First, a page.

Friday, January 22, 2010

"Click-It Concert" Tribute: Sam Cooke

Today is Sam Cooke's Birthday! He would have been 79 years old today and would have probably been a bigger legend than he is now. He was a singer, a songwriter, record label CEO, publishing company owner, entrepreneur, Civil Rights defender (refused o play at segregated shows), one of the first black performers at the Copacabana and one of the few black men of that time to be involved in the business side of the music industry. So, let us listen to and celebrate the beautiful music he left behind as a birthday present to him:

You Send Me

What a Wonderful World


Bring It On Home to Me (with Lou Rawls)

Another Saturday Night

Chain Gang

She Was Only Sixteen

Twistin' the Night Away

Nothing Can Change This Love

A Change Is Gonna Come


Melanie Fiona's cover of Cupid

Lauryn Hill's version of A Change Is Gonna Come

Saturday, January 16, 2010

"Click-It Concert" Tribute: Aaliyah

Happy Birthday Aaliyah! In memory of one of the most talented singers that was in R&B, I will play some of of my favorite songs from her. If Aaliyah was still alive today, I feel that she would have been just as big or even better than most of these girls out here right now, in both music and film. So, here is to what could have been. Enjoy and let us celebrate her life today! We Miss You!

If Your Girl Only Knew

The One I Gave My Heart To

One In A Million

4 Page Letter

One In A Million Remix (feat. Ginuwine and Timbaland)

Hot Like Fire (feat. Timbaland and Missy Elliot)

Got to Give It Up (feat Slick Rick) Remake of Marvin Gaye song

Don't Know What to Tell You

I Care 4 You

Come Over

I Don't Wanna

More Than A Woman

We Need A Resolution

Are You That Somebody

Back and Forth

At Your Best (Remix)

Rock the Boat

Miss You

Thursday, January 14, 2010

"Click-It Concert" Tribute: Teddy Pendergrass

Last night at 9:59 p.m., one of the greatest Soul legends of all time and one of the men probably responsible for the conception of thousands, Teddy Pendegrass, died at the age of 59. Starting his career as a drummer for The Cadillacs, Teddy eventually became the lead singer of Harold Melvin and the Blue Notes (which formed from The Cadillacs) and had as string of hits, including "Wake Up Everybody," "If You Don't Know Me By Now," "Bad Luck," and "I Miss You." Later, Pendergrass had a solo career in which he also was popular with hits like "Close the Door," "Turn Off the Lights," "Love T.K.O.," and "I Don't Love You Anymore." Teddy was known to have sold-out concerts with only ladies in the audience (that is how sexy he was). However, in 1982, Teddy was in a car accident which left him paralyzed from the waist down. After the accident, he became an advocate for the paralyzed and created the Teddy Pendergrass Alliance. He continued singing until his retirement in 2006. In the summer of 2009, Teddy Pendergrass's health was deteriorating. He was hospitalized for a month at Philadelphia's Bryn Mawr Hospital, suffering from colon cancer surgery complications (result from his paralyzation). Yesterday, he succumbed to it.

Teddy Pendergrass brought so much love to all our lives. His song with Harold Melvin and the Blue Notes, "Wake Up Everybody" is a song that is for our times and is probably as important of a song as Marvin Gaye's "What's Going On." May he rest in peace and let us always keep him in our hearts. As Raphael Saadiq said, he is a legend and legends never die.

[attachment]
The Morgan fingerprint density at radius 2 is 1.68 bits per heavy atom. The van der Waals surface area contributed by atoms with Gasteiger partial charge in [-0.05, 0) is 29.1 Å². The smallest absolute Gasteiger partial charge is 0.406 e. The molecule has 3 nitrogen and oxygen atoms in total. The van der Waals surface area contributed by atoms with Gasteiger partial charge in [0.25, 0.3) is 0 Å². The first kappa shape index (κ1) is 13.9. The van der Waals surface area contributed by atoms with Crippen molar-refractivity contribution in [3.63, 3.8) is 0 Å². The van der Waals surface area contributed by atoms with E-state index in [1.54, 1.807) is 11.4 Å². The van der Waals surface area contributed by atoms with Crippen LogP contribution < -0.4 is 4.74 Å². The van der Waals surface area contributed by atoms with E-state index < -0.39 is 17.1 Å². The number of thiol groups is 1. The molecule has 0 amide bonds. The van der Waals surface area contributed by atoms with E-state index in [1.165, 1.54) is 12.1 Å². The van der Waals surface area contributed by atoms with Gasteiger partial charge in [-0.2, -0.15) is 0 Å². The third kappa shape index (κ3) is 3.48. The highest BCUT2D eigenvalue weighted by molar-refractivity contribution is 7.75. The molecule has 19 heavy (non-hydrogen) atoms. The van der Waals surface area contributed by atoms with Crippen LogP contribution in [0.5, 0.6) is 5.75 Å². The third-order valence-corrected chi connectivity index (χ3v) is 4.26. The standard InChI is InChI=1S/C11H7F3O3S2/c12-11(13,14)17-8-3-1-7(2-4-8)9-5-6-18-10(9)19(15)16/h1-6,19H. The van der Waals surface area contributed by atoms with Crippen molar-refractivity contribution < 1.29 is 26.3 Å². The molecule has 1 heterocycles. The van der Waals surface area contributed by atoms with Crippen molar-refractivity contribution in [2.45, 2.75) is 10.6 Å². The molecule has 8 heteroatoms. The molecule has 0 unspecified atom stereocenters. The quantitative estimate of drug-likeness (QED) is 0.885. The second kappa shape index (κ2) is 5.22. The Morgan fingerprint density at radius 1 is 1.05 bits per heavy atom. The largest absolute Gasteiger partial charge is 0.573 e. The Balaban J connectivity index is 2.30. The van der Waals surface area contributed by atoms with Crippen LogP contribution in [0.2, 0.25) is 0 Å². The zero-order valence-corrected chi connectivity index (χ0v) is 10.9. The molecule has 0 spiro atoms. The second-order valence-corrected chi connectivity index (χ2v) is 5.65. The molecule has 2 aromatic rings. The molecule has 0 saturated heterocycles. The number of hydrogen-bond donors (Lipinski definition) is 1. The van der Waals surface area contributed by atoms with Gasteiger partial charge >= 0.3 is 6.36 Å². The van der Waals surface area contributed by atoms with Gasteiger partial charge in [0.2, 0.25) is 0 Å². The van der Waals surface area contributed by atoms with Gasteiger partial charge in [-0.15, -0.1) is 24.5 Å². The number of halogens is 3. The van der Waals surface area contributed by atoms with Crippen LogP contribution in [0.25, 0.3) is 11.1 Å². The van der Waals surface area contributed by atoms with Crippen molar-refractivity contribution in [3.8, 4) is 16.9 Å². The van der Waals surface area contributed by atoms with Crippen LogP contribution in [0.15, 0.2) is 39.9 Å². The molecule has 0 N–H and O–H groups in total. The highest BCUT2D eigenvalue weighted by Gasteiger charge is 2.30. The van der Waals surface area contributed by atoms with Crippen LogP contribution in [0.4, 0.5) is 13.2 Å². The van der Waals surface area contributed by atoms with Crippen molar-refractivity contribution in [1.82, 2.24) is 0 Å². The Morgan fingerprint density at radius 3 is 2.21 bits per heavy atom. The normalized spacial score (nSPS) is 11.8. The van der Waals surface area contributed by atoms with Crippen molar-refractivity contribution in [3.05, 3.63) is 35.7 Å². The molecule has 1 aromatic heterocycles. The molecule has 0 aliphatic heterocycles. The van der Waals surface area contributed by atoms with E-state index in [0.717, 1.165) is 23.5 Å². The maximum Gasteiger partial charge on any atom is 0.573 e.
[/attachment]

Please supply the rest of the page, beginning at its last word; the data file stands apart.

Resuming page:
Here are some of his songs:

Wake Up Everybody

If You Don't Know Me By Now

Turn Off the Lights

Love T.K.O.

Close the Door

Come Go With Me

It Don't Hurt Now

Be For Real

Two Hearts w/ Stephanie Mills

Wednesday, January 13, 2010

"The Golden Musicals": Passing Strange

Tonight on PBS, Passing Strange, the 2008 Tony Award-winning musical, will be making its broadcast debut tonight at 9 p.m. (or on Friday at 2 a.m.). The film was directed by Spike Lee and according to PBS, "Passing Strange is the semi-autobiographical story of a young black man who leaves behind his middle-class, church-ruled upbringing in mid-1970s Los Angeles to travel to Europe in search of his artistic and personal identity, or what he calls “the real.” There he finds he can exploit a “South Central” persona, playing the cool, black expatriate-musician who speaks for his people. Picaresque misadventures with sex, drugs, politics and art find him in a far-out Amsterdam and a hyper-militant Berlin. But in the end, he discovers that cultural complexity—and hypocrisy—are not limited to middle-class African American life, and that while to him art may be more real than life, only love is truly more than real. Co-starring with Stew as ‘Narrator’ is an extraordinarily talented ensemble cast, featuring DeAdre Aziza, Eisa Davis, Colman Domingo, Chad Goodridge, Rebecca Naomi Jones, and Daniel Breaker as the story’s central character, ‘Youth.’"

I hope you enjoy!

For more information, check here:

Monday, January 11, 2010

Rocumentaries: My Man, Sam

Hey guys! After a long period of absence (I blame school and finals), I am back! To start of the new year, I will give you a preview of the long awaited documentary about Sam Cooke, Crossing Over, which will be premiering tonight on PBS at 9 p.m. (or Wednesday at 3:30 a.m.). It has been over 45 years since Sam Cooke was fatally shit, but he still lives on as one of the founders of Soul music and one of my favorite singers of all time. Even his song " A Change is Gonna Come" was a theme song for the recent Presidential campaign and election of Barack Obama. Since the documentary took 12 years to complete, it is also a memorial for artists like James Brown, Billy Preston and Lou Rawls, who were interviewed for it. So, I hope you enjoy this because I know I will and keep a look out for my tribute to Sam on his birthday, January 22nd.

For more on it, check out an article on the documentary at Soul Bounce: